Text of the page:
What are you working on now?
I'm working on a range of research projects: an edited volume on the geographies of craft beer, the 7th edition of "The Better World Shopping Guide," and a smartphone app that generates "honesty report cards" for U.S. politicians.

You mention that one of your research interests is craft beer. Why's that?
As a part of my long-term research on the social and environmental responsibility of just over 2,000 companies, I found that the most ethical company in the database was recently replaced by a craft brewery in Colorado. This peaked my interest in the industry, and I've been attempting to answer that question ever since.

Jeremy Jones, anthropology

Jeremy Jones, of the sociology and anthropology department, earned a B.A. in sociology and anthropology from Lewis and Clark College and an M.A. and Ph.D. in anthropology from the University of Chicago. His research focuses on the political and economic anthropology of Africa, with an emphasis on the informal economy, youth and temporality. He has been a member of the Holy Cross faculty since 2013.

What are you working on now?
Recently, I've been writing about quotidian aspects of social life amid Zimbabwe's 2007-2009 hyperinflation: what it was like standing in long lines for basic goods, how young men's beer-drinking habits changed, how the crisis inflicted people's domestic lives and plans for the future. In the next year, I hope to draw that work together into a book manuscript.

Why should students be interested in studying anthropology?
To me, anthropology is about possibility; it allows us to exit our own narrow worlds of meaning and practice, to see things from different perspectives and perhaps to organize our lives in new ways. That message is as important now as it was when I was an undergrad. After all, the economic and political centrality of the United States does not mean that our experiences here (and a very limited set of our experiences, at that!) offer the last word on what it means to be human. The world is a big place, and we encourage our students to let it be big and to resist easy simplifications.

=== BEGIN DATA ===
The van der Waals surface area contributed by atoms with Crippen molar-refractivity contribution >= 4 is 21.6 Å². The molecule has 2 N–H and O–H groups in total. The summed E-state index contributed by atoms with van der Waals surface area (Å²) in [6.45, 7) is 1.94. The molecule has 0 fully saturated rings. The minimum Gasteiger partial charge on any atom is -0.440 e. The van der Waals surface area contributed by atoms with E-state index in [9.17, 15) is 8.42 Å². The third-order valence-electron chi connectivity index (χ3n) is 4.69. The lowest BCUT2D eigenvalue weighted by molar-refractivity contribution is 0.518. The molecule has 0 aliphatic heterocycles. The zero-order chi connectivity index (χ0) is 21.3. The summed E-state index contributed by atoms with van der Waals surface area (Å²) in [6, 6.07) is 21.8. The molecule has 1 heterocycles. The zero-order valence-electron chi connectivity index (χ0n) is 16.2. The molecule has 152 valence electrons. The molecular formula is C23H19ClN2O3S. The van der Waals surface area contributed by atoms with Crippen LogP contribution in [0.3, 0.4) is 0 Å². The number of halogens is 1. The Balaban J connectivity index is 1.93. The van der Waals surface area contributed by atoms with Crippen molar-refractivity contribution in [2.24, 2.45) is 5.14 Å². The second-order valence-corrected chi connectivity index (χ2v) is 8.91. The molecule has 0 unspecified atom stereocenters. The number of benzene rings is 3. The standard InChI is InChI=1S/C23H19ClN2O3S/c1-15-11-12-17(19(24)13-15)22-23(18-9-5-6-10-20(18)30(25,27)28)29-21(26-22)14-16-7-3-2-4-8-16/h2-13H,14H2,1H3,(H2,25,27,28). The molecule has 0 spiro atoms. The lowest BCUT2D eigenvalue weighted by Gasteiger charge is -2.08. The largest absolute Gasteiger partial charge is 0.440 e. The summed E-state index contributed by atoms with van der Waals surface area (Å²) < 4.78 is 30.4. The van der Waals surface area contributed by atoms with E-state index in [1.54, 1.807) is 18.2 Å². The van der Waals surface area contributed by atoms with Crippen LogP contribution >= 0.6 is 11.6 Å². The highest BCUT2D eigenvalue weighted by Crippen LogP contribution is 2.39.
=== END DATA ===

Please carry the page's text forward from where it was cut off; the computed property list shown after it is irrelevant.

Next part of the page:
Jorge Santos, English

Jorge Santos, of the English department, earned a B.A., M.A., and Ph.D. in English from Sam Houston State University, Texas Southern University and the University of Connecticut, respectively. His research focuses on ethnic American literature, immigrant and migrant literature, ethnic studies, American cultural studies, comic studies and Asian American literature. He has been a member of the Holy Cross faculty since 2014.

What are you working on now?
I have begun researching a project tentatively titled "Visualizing Vietnam" that extends the work of my book, "Graphic Memories of the Civil Rights Movement: Reframing History with Comics," into cultural remembrances of the Vietnam war, expanding my view to include film.

You work a lot with graphic novels. Where did your interest in them come from?
My father banned them from the house because he considered them trashy literature about "nothing but monsters." So of course, I read as many comics as I could. Then I took a graphic novels course in graduate school with my mentor and I began to realize that comics deserved academic attention alongside my fervent devotion.